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Agreement on DVC’s dues

Ranchi/Calcutta, Aug. 20: Power utility Damodar Valley Corporation is hoping for an early clearance of dues accumulated by Jharkhand’s state electricity board in a bid to tide over an impending generation hurdle that has emerged on account of its inability to pay for coal.

At a review meeting in Ranchi between DVC officials and state power department officials in the presence of Union minister of state for coal and energy (independent charge) Piyush Goyal, Jharkhand Urja Vikas Nigam’s (JUVNL) dues were scaled down from Rs 8,000 crore to Rs 4,370 crore.

JUVNL’s outstandings on account of power purchases were reevaluated after reconciliation of arrear outstanding bills undertaken by both parties.

Additional power secretary R.N. Choubey, who is also chairman of DVC, was present at today’s meeting where officials elaborated how DVC had been forced to scale down generation by around 1,000MW because of acute shortage of funds to buy coal.

Officials of DVC, which supplies power to industrial consumers in Bengal and Jharkhand, besides Coal India subsidiaries, said JUVNL was not paying its monthly power purchase bills, averaging Rs 150 crore to Rs 160 crore, regularly, further adding to the DVC’s funds crunch.

Following the submissions, the Union minister assured DVC that the Rs 3,000 crore package, allocated to then Jharkhand State Electricity Board (JSEB) under a financial restructuring plan to help clear outstanding dues to DVC, would be released at the earliest.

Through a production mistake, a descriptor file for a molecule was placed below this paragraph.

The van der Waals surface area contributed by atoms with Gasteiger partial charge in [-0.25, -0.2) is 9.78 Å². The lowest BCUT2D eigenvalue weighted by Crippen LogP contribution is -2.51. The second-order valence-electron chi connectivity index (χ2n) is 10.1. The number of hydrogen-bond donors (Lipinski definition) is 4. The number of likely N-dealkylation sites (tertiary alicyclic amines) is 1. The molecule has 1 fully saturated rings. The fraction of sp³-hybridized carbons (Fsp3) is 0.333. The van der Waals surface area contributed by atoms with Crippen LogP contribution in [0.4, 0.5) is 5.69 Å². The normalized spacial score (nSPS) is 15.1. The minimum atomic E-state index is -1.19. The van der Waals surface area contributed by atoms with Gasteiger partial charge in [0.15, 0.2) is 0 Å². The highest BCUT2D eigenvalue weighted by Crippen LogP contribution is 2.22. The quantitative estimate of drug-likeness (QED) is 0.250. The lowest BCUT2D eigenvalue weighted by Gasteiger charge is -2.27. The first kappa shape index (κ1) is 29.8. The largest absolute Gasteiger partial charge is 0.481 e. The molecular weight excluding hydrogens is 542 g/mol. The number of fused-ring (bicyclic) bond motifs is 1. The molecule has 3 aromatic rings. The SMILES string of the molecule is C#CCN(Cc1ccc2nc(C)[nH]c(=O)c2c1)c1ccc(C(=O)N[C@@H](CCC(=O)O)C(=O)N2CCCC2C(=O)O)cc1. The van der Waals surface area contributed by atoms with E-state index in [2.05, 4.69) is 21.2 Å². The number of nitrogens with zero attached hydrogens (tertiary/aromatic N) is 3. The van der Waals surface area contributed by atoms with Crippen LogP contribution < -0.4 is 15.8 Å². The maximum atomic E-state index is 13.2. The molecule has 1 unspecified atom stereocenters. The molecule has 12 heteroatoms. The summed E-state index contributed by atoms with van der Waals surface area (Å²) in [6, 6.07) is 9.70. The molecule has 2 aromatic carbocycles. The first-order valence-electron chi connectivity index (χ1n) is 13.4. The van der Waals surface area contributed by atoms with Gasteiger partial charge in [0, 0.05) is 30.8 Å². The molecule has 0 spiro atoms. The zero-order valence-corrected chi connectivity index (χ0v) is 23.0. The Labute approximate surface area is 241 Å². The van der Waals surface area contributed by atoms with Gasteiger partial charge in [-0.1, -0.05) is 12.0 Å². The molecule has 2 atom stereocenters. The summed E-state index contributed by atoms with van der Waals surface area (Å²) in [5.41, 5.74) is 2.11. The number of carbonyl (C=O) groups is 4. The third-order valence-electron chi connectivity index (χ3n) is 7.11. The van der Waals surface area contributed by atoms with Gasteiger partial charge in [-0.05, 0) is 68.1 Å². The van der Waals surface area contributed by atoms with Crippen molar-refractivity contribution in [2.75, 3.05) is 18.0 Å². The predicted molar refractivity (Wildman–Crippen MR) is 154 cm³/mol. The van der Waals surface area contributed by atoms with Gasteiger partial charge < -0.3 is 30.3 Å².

Sources said the minister also assured DVC that the power board’s restructuring package would be put up before the Union cabinet at its meeting scheduled later this week after which necessary steps would be taken to release the funds to Jharkhand.

Regarding release of monthly power purchase bills from DVC, sources revealed that the state government had agreed that Rs 500 crore would be released to DVC at the earliest.

Energy secretary J.B. Tubid, who took charge of the department late yesterday evening, said all out efforts would be made to clear outstanding bills for power purchased by JUVNL at the earliest.

DVC procures most of its coal for its 6357.2MW generation capacity from Coal India. It has accumulated dues of Rs 1,403 crore against supply of coal. Further, Coal India has put in place a cash-and-carry policy which does not allow coal supply on credit.

The power utility has said that with generation becoming uncertain, it would have to resort to loadshedding and load restrictions for consumers in its supply areas.

But the scenario does not look that grim after today’s meeting. “We are hopeful of recovering dues. The proceeds could be utilised to make payments to coal companies and service immediate debt obligations,” said T. Bandyopadhyay, executive director (system) of DVC.


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